Test whether a button triggers an event


The following unit test checks whether the expected event is triggered when the button is pressed. This test is also semi-automatic. In the test, the Arrangement phase, a lambda expression is bound to the event, which MessageBox is displayed. This way, I can start the test, press the button and then observe whether the MessageBox is displayed. Such tests become more interesting if parameters are supplied with the event. These can then be included in the message of the MessageBox to check whether the expected values are being delivered.

[Test, Apartment(ApartmentState.STA), Explicit]
public void Button_Handler_releases_Event_from_MessageBox() {
    sut.ButtonClickEvent += () => MessageBox.Show("Hello from the ButtonClickEvent");

Such semi-automated tests are a temporary solution in legacy code projects. Instead of starting the application with F5 and testing it completely manually, some processes can be automated in this way. Things become really smooth when the test is fully automated, i.e. when a Assert to check an assumption.

Automated test


[Test, Apartment(ApartmentState.STA)]
public void Button_Handler_triggers_event_off() {
    var count = 0;
    sut.ButtonClickEvent += () => count++;

    sut.ButtonClickHandler(this, new RoutedEventArgs());

    Assert.That(count, Is.EqualTo(1));

This test now runs completely automatically. A lambda expression is bound to the event of the button, which increments a counter. Now the button is to be pressed to check whether the counter is at 1. If I were now to start the dialog with ShowDialog the test execution would be interrupted until the dialog is closed. Consequently, the dialog would have to be opened on a separate thread. Furthermore, the question of how the button can be pressed programmatically would remain unanswered. I use a much simpler solution: I call the method in the test that is displayed in the UI on the Click event hangs. The following listing shows the relevant excerpt from the Code Behind file:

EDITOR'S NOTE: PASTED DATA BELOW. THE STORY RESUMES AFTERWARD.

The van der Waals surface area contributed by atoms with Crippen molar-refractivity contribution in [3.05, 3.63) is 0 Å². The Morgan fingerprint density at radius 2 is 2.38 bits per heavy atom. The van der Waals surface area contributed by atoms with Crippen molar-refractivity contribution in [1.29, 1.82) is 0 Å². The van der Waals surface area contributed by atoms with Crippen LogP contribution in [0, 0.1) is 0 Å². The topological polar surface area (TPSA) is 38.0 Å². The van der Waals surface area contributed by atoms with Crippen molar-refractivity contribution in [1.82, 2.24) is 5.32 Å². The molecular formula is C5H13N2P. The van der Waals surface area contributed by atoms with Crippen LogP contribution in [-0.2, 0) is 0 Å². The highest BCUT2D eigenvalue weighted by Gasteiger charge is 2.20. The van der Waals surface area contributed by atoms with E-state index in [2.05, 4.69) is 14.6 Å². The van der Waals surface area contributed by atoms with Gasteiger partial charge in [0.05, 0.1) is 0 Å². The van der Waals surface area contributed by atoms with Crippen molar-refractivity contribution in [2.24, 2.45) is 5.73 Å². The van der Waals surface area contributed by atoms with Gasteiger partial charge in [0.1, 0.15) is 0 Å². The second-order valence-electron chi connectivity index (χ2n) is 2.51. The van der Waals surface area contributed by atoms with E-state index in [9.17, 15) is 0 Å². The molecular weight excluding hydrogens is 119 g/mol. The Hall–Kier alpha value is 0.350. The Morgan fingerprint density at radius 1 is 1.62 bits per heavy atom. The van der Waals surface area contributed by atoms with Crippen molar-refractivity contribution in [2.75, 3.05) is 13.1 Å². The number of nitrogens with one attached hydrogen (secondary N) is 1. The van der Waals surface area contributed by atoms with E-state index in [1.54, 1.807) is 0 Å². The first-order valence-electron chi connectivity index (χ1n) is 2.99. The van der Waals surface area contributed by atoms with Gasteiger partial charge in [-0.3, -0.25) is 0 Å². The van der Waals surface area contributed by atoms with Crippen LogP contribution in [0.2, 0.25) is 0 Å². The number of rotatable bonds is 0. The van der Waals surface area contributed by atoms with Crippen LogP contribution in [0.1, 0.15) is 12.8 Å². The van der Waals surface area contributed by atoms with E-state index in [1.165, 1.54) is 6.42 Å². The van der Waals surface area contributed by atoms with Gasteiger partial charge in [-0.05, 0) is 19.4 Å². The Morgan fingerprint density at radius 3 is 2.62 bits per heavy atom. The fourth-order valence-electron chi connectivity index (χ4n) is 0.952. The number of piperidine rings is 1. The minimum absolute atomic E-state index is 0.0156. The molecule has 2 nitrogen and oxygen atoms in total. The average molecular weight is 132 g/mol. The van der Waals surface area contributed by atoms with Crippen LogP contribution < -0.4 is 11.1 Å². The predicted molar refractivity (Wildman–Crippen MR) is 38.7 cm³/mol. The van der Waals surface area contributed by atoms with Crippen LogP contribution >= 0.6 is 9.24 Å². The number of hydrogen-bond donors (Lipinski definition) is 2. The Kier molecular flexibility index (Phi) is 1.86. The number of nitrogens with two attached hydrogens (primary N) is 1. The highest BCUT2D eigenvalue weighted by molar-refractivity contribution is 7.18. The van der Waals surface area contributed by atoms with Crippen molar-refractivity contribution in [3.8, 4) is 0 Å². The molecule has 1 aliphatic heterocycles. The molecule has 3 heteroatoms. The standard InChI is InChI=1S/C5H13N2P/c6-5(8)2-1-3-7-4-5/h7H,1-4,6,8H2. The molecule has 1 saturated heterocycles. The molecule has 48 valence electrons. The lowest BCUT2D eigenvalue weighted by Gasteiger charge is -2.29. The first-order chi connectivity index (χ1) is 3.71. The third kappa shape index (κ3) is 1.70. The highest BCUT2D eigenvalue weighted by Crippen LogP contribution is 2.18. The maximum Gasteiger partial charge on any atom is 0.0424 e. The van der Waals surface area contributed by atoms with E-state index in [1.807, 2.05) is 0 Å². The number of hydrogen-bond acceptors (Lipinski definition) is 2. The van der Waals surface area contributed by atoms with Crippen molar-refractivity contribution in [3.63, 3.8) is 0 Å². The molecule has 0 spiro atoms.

button.Click += ButtonClickHandler;


internal void ButtonClickHandler(object sender, RoutedEventArgs e) {

To use the method ButtonClickHandler in the test, I have set them to internal set. You can find details on the topic of visibility in my previous Blog post about visibility in tests.

Using the same scheme, I can now automatically check whether the state of the button is modified when the checkbox is ticked.

[Test, Apartment(ApartmentState.STA)]
public void CheckBox_switches_Button() {
    Assert.That(sut.button.IsEnabled, Is.True);

    sut.checkMe.IsChecked = true;
    sut.CheckBoxClickHandler(this, new RoutedEventArgs());
    Assert.That(sut.button.IsEnabled, Is.False);

    sut.checkMe.IsChecked = false;
    sut.CheckBoxClickHandler(this, new RoutedEventArgs());
    Assert.That(sut.button.IsEnabled, Is.True);

Here I first check whether the button is initially activated. I then simulate clicking on the checkbox in the test by setting the state to IsChecked and then set the handler CheckBoxClickHandler call, which will take place on Click event of the CheckBox hangs. I can then check whether the button has been modified as expected.



Of course, such logic does not belong in the view. The "right" thing to do would be to use a ViewModel that contains this logic. The ViewModel can then simply be tested automatically and influences the view by means of data binding. In the case of legacy code, however, not everything has been done "correctly", so that the techniques shown can then help to automatically test the logic in the GUI using unit tests.